Australian teen receives 8 months probation for hacking Apple's corporate network

Posted:
in General Discussion edited September 2018
An Australian teen who gained unauthorized access to Apple's corporate network has been sentenced to eight months probation for his crimes, which included the collection of about one terabyte of sensitive data gleaned from company servers.

Mesa Datacenter
Apple's "global command" data center in Mesa, Ariz. | Source: The Republic


As scheduled, the Melbourne teen, who has not been named because he was a minor at the time of the crime, received sentencing on Thursday.

The now adult defendant faced two charges related to hacking, one carrying a maximum sentence of two years in custody and another carrying a maximum sentence of one year. He entered a guilty plea in August.

During the proceedings, a magistrate told the Children's Court that the offenses carried out by the defendant were "serious, sustained and sophisticated," reports Bloomberg.

Over the course of two years, the defendant conducted a series of attacks on Apple's internal systems, using highly protected "authorized keys" and software to remotely access offsite servers. Apple security personnel ultimately discovered the intrusion and notified the U.S. Federal Bureau of Investigation, which handed the case over to the Australian Federal Police.

A raid of the boy's suburban home last year yielded two Apple laptops, a mobile phone and a hard drive associated with the hack. In all, nearly one terabyte of secure files and customer data was stolen, some of which landed in a file named "hacky hack hack."

Apple in a statement said no customer information was compromised due to the attack.

In past reports, the teen was described as a fan of Apple who dreamed of one day working for the company.

Comments

  • Reply 1 of 16
    claire1claire1 Posts: 510unconfirmed, member
    Good. I mean he didn't actually take anything. 
    dtb200
  • Reply 2 of 16

    In past reports, the teen was described as a fan of Apple who dreamed of one day working for the company.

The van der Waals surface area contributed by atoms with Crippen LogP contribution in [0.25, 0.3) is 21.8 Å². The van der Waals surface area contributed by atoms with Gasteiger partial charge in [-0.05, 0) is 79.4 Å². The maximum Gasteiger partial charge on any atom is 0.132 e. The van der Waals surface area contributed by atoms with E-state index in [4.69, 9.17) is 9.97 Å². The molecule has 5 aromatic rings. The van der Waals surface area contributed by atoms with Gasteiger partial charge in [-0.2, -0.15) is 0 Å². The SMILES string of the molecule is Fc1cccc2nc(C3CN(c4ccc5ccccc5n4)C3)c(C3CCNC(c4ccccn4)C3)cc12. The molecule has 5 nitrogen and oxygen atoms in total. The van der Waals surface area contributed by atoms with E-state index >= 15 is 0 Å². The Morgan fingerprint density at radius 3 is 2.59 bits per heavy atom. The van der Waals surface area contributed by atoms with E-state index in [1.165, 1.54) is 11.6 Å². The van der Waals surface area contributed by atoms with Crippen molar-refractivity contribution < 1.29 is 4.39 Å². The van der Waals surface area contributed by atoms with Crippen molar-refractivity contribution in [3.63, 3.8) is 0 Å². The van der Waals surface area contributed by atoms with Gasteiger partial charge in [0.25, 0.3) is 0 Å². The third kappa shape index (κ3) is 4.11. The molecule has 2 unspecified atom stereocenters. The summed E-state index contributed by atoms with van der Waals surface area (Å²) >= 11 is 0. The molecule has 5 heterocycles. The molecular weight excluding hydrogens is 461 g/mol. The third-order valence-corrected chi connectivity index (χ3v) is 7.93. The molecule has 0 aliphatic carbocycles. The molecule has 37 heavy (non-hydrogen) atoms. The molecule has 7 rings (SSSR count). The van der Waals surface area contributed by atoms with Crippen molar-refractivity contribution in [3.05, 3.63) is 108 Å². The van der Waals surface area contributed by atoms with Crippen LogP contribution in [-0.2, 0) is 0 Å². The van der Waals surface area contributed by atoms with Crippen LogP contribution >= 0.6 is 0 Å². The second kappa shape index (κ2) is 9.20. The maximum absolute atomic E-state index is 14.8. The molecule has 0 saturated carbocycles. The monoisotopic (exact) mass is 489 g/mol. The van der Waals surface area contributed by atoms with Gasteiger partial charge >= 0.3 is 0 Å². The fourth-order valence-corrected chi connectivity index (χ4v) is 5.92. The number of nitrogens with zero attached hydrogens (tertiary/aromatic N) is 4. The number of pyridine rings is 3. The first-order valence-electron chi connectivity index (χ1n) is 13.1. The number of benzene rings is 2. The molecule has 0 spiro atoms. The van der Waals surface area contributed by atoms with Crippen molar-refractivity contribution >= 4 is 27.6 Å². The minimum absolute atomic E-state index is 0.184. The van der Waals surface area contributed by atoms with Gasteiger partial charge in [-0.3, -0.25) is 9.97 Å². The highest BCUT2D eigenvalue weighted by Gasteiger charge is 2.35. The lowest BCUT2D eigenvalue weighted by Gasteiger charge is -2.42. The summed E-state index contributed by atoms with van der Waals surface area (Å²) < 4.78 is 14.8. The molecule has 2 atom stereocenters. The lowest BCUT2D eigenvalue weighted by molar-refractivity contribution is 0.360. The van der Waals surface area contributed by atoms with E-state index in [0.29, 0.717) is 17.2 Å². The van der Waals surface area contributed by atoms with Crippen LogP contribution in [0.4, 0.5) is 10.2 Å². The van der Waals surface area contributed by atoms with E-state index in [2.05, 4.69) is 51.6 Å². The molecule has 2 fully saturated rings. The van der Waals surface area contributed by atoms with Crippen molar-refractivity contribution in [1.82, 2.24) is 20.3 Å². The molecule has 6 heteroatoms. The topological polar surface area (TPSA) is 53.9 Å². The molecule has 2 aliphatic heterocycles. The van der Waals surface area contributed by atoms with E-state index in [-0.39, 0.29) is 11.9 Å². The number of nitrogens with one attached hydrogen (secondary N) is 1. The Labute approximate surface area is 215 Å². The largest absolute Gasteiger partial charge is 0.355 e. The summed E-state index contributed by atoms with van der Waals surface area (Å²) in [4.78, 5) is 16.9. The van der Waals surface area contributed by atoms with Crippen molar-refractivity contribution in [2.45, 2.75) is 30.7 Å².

Good luck with that. I think he may have been a little misguided in how to go about being hired. 
    edited September 2018 jbdragonronnwatto_cobra
  • Reply 3 of 16
    sflocalsflocal Posts: 4,701member

    In past reports, the teen was described as a fan of Apple who dreamed of one day working for the company.
    Good luck with that. I think he may have been a little misguided in how to go about being hired. 
    I wouldn't be surprised if this guy (kid) gets an offer down the road.  What better way to have hackers working for Apple versus against Apple right?  If not, he now has street cred so maybe he'll be picked up by some security firm.
    anton zuykovmwhite
  • Reply 4 of 16
    sflocal said:

    In past reports, the teen was described as a fan of Apple who dreamed of one day working for the company.
    Good luck with that. I think he may have been a little misguided in how to go about being hired. 
    I wouldn't be surprised if this guy (kid) gets an offer down the road.  What better way to have hackers working for Apple versus against Apple right?  If not, he now has street cred so maybe he'll be picked up by some security firm.
    Or by some grey/black hat group. I am on the fence about Apple hiring him. But at the same time, the guy indeed probably tried showing off his skill, rather than doing real damage. 
    edited September 2018
  • Reply 5 of 16
    SoliSoli Posts: 9,276member
    For his age and the specific crime I think that's fair, but I'd also like to have rad about ways to steering him onto a path that will help stop cyber crime by find holes in systems that can then he hardened.

    claire1 said:
    Good. I mean he didn't actually take anything. 
    "In all, nearly one terabyte of secure files and customer data was stolen"

    That sounds like he took stuff.
    ronn
  • Reply 6 of 16
    asciiascii Posts: 5,941member